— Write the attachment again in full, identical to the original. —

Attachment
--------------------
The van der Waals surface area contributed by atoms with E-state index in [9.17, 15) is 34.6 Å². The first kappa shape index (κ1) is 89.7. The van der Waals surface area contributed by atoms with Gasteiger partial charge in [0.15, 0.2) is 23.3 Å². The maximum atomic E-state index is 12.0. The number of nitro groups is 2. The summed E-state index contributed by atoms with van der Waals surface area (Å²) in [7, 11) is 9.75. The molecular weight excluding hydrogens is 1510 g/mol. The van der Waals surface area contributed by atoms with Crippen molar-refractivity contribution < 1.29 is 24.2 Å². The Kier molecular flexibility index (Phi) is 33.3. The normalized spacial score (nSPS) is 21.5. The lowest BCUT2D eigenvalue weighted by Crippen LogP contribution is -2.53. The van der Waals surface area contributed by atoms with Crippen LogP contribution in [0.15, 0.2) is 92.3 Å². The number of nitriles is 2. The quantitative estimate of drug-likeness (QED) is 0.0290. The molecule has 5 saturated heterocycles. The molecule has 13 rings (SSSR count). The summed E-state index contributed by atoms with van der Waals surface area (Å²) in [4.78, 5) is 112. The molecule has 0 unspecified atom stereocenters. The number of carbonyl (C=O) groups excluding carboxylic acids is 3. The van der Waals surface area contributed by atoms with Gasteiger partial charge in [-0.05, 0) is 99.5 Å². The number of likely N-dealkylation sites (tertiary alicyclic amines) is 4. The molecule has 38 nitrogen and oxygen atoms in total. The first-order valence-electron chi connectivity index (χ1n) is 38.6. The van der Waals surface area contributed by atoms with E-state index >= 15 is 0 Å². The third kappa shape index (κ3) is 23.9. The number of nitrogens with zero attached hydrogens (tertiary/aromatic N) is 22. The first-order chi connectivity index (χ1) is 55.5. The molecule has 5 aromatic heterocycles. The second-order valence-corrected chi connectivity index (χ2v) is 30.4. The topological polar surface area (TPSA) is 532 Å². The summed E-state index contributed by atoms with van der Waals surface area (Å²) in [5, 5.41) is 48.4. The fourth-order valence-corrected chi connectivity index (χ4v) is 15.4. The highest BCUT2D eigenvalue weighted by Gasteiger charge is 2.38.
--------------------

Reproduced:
The van der Waals surface area contributed by atoms with E-state index in [9.17, 15) is 34.6 Å². The first kappa shape index (κ1) is 89.7. The van der Waals surface area contributed by atoms with Gasteiger partial charge in [0.15, 0.2) is 23.3 Å². The maximum atomic E-state index is 12.0. The number of nitro groups is 2. The summed E-state index contributed by atoms with van der Waals surface area (Å²) in [7, 11) is 9.75. The molecular weight excluding hydrogens is 1510 g/mol. The van der Waals surface area contributed by atoms with Crippen molar-refractivity contribution < 1.29 is 24.2 Å². The Kier molecular flexibility index (Phi) is 33.3. The normalized spacial score (nSPS) is 21.5. The lowest BCUT2D eigenvalue weighted by Crippen LogP contribution is -2.53. The van der Waals surface area contributed by atoms with Crippen LogP contribution in [0.15, 0.2) is 92.3 Å². The number of nitriles is 2. The quantitative estimate of drug-likeness (QED) is 0.0290. The molecule has 5 saturated heterocycles. The molecule has 13 rings (SSSR count). The summed E-state index contributed by atoms with van der Waals surface area (Å²) in [4.78, 5) is 112. The molecule has 0 unspecified atom stereocenters. The number of carbonyl (C=O) groups excluding carboxylic acids is 3. The van der Waals surface area contributed by atoms with Gasteiger partial charge in [-0.05, 0) is 99.5 Å². The number of likely N-dealkylation sites (tertiary alicyclic amines) is 4. The molecule has 38 nitrogen and oxygen atoms in total. The first-order valence-electron chi connectivity index (χ1n) is 38.6. The van der Waals surface area contributed by atoms with E-state index >= 15 is 0 Å². The third kappa shape index (κ3) is 23.9. The number of nitrogens with zero attached hydrogens (tertiary/aromatic N) is 22. The first-order chi connectivity index (χ1) is 55.5. The molecule has 5 aromatic heterocycles. The second-order valence-corrected chi connectivity index (χ2v) is 30.4. The topological polar surface area (TPSA) is 532 Å². The summed E-state index contributed by atoms with van der Waals surface area (Å²) in [5, 5.41) is 48.4. The fourth-order valence-corrected chi connectivity index (χ4v) is 15.4. The highest BCUT2D eigenvalue weighted by Gasteiger charge is 2.38.